Thursday, May 28, 2009

OnFire #189 Winning for Trying

OnFire Encouragement Letter
OnFire #189 Winning for Trying

If you haven’t seen them, take a look at our canoe trip pictures. Click on the picture on my website for a slide show.

While out on our bikes one day, my brother and I encountered one of the neighbourhood troublemakers. He could be nice enough at times, but there always seemed to be something inkit for him, and this one day was no exception.

He convinced me to let him try out my bike. After a few minutes of riding it around, I wanted it back but he kept on. Tthe more I tried to tell him to give it to me, the more he kept it. Back and forth he rode, passing close enough almost to hit me.

At some point I figured that if I grabbed the handlebars I could stop him. So I mustered up all of my ten or eleven-year-old courage and reached for the bike. I clutched the bar and pulled the bike over, dropping the kid to his hands and knees on the hard pavement.

As I look back on it, it was a little like poking a bees nest with a stick. Having been stirred up, he came after me looking for his revenge. It all happened so fast I didn’t think to run, or even duck, for that matter. He hit me in the face and blood poured from my nose.

Someone must have seen and called my home. As I walked along holding my face with one hand and towing the bike with the other, my mother met me and lectured all the way back about staying out of fights. It seemed that day I couldn’t win one way or the other.

Resistence is the theme today. "Resist the devil and he will flee from you," James writes in 4:7.*
There are lots of thoughts that run through my head about resisting the devil. First, there is a calming reassurance from the promise that we can resist Satan successfully. This is important for us to know as we battle temptations and trials of various types.

Simultaneous to that thought is the one which goes like this - "I know I should resist, but if I resist, I might not get what I want." This matches up with James’ earlier words, "Each one is tempted when, by his own evil desire, he is dragged away and enticed." (1:14) Obviously, there is no real temptation when we are not interested. Rather, the more we want something, the stronger the attraction. There are moments of powerful temptation when I fight this battle about whether I really want to resist. I know I should resist, but I want it so badly...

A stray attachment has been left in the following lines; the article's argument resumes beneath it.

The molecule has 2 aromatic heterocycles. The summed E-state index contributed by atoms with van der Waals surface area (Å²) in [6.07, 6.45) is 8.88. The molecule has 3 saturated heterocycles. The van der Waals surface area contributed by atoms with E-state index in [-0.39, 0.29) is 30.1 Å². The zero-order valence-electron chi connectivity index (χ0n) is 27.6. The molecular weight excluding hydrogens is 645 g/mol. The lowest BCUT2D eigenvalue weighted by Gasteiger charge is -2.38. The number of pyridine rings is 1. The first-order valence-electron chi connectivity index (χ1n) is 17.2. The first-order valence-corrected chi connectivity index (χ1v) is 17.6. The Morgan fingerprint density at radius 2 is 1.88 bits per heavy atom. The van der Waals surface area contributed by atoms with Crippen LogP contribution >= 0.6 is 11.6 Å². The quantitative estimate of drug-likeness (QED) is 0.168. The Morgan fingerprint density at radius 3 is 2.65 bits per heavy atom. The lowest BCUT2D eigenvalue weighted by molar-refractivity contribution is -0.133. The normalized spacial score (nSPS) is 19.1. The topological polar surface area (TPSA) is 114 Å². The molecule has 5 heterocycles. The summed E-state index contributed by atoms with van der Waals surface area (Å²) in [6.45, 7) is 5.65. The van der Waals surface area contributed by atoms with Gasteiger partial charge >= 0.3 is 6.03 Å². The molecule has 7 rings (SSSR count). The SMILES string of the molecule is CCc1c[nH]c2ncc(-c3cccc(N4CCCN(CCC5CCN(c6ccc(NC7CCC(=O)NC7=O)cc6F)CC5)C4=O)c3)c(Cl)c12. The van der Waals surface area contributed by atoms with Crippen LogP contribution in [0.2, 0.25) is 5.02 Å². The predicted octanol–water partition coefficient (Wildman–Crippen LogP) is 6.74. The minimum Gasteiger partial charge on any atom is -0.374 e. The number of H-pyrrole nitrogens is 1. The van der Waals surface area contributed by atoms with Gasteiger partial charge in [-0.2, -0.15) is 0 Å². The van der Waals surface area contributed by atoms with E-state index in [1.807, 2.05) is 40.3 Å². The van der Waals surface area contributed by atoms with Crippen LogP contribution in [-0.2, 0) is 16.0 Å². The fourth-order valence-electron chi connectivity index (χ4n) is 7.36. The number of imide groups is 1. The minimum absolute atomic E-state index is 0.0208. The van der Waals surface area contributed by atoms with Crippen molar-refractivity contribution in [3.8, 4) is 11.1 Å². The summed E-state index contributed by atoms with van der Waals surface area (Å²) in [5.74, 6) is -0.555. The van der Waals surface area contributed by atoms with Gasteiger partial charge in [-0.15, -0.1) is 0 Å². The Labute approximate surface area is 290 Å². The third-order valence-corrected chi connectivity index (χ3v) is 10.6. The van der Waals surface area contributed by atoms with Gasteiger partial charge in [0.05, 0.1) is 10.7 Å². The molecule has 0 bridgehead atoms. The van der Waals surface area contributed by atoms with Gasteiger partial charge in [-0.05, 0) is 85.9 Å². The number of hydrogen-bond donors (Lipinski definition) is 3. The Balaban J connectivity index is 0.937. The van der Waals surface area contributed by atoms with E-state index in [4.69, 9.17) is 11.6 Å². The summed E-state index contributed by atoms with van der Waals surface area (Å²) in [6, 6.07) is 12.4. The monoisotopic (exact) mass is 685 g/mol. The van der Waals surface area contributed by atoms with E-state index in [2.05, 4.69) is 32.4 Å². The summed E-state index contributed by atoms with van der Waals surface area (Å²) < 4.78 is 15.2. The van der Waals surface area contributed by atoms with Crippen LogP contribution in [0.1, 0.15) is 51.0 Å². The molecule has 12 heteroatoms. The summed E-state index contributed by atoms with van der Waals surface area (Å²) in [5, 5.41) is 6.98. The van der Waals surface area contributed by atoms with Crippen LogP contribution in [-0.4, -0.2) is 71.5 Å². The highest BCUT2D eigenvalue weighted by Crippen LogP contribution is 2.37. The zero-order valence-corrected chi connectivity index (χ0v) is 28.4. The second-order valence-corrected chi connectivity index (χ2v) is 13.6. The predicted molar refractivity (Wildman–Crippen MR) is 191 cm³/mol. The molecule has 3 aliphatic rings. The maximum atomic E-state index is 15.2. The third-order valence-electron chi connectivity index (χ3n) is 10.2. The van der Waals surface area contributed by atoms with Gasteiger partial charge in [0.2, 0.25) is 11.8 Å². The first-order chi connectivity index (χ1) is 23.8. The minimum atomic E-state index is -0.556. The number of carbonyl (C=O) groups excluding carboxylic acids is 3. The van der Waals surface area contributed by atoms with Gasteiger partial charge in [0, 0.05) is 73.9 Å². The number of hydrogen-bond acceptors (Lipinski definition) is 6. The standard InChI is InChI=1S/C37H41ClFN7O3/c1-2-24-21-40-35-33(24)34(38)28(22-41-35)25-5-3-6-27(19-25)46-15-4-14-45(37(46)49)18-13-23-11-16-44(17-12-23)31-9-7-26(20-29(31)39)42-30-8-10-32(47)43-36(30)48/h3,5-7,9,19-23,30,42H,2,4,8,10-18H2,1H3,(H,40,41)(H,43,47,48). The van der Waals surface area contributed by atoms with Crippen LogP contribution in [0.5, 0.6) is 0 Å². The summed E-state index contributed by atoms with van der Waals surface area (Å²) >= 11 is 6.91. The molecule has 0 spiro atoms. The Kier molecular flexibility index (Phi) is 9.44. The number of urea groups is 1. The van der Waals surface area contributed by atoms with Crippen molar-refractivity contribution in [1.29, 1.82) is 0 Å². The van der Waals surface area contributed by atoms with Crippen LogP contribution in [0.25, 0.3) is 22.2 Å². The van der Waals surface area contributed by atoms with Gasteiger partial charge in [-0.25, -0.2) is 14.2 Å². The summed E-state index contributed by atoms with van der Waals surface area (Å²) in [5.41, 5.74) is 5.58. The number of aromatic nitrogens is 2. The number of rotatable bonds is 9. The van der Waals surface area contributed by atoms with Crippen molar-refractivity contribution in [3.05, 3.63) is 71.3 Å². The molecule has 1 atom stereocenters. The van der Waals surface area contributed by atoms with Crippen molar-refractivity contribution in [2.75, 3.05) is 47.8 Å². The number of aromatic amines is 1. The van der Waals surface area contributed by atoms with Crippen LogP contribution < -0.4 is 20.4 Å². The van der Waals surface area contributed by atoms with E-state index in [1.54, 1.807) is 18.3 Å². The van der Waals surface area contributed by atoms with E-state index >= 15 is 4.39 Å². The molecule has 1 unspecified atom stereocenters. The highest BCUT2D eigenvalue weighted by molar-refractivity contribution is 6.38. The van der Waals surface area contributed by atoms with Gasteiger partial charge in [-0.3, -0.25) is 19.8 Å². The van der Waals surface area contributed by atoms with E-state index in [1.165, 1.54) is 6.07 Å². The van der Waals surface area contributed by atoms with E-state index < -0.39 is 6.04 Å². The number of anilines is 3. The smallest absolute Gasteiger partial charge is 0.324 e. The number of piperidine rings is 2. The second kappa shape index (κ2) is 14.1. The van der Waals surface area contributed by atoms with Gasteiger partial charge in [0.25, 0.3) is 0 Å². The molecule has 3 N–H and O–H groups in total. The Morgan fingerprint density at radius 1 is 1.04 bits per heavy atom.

My big fear at this point is that I cannot win for trying. I will exert a lot of effort to resist, and still miss out in the end. Isn’t it just easier to give in and get what I want? I think this is a battle that we all face.

James has something to say to us about this battle. Some words are kind and pastoral, and some are designed to kick us in the behind to get us moving in the right direction.

"Submit yourselves, then, to God.... Come near to God and he will come near to you." (James 4:7_8) These are the kind words of James the pastor, encouraging us to draw near to God in times of struggle and temptation. We do not have enough strength to stand on our own, but when we stand close to God we find courage.

And then there is James the motivator - "Wash your hands, you sinners, and purify your hearts, you double-minded." James calls it the way he sees it. When we start thinking that it is OK to compromise because we might not get what we want otherwise, we are double-minded and wishy-washy, in need of spiritual cleansing and a kick in he pants to motivate us.

Sometimes we need the soft and kind words. Sometimes we need the kick in the pants. Either way, James holds the key: "Resist and the devil will flee." The goal is not to get what we want, but to remain pure and holy. If we keep this in mind then we really can win for trying.

I hope this helps. Be on fire.
OnFire is a weekly letter on faith and character by Troy Dennis. Troy is the Pastor of Family Ministries at Highfield Baptist Church, Moncton NB Canada. This letter published May 28, 2009. *Bible references taken from the New International Version. To subscribe or reply, email Archives are located at Blog located at

Thursday, May 21, 2009

OnFire #188 Weeding the Heart

OnFire Encouragement Letter
Onfire #188 Weeding the Heart

Jan has been busy lately weeding our flower and perennial beds. There is a lot to do, and what makes it all the harder is the size of some of the roots. She has long since discovered that it is not enough to cut weeds off, but rather the roots have to be dug out. We had some thistles which we thought we had conquered last fall, but we did not get all the roots and so some are back.

The last time I wrote (OnFire #187 Pile Drivers and Posts of Wisdom) we talked about some of the qualities that make for good relationships: purity, peacefulness, consideration, submission, mercy, good fruit, impartiality, and sincerity. This week we turn this around to look at what makes for bad relationships.

In James 4 :1-3* we encounter one of the most insightful and piercing pieces of scripture outside of the Old Testament prophets. James asks, "What causes fights and quarrels among you?"

This is important. There is no shortage of fights and quarrels, and I’ve had my share. In the past, I’ve talked about my argument with the college custodian (Onfire #15) but there have been many others. As a teen I flattened my brother after we got into some kind of argument. At the time it scared me because I realized I could hurt someone quite badly if I didn’t control my temper.

Controlling temper is one thing, but getting to the root of the matter is something quite different. James digs it out as he continues. "...Don't they come from your desires that battle within you? You want something but don't get it. You kill and covet, but you cannot have what you want. You quarrel and fight."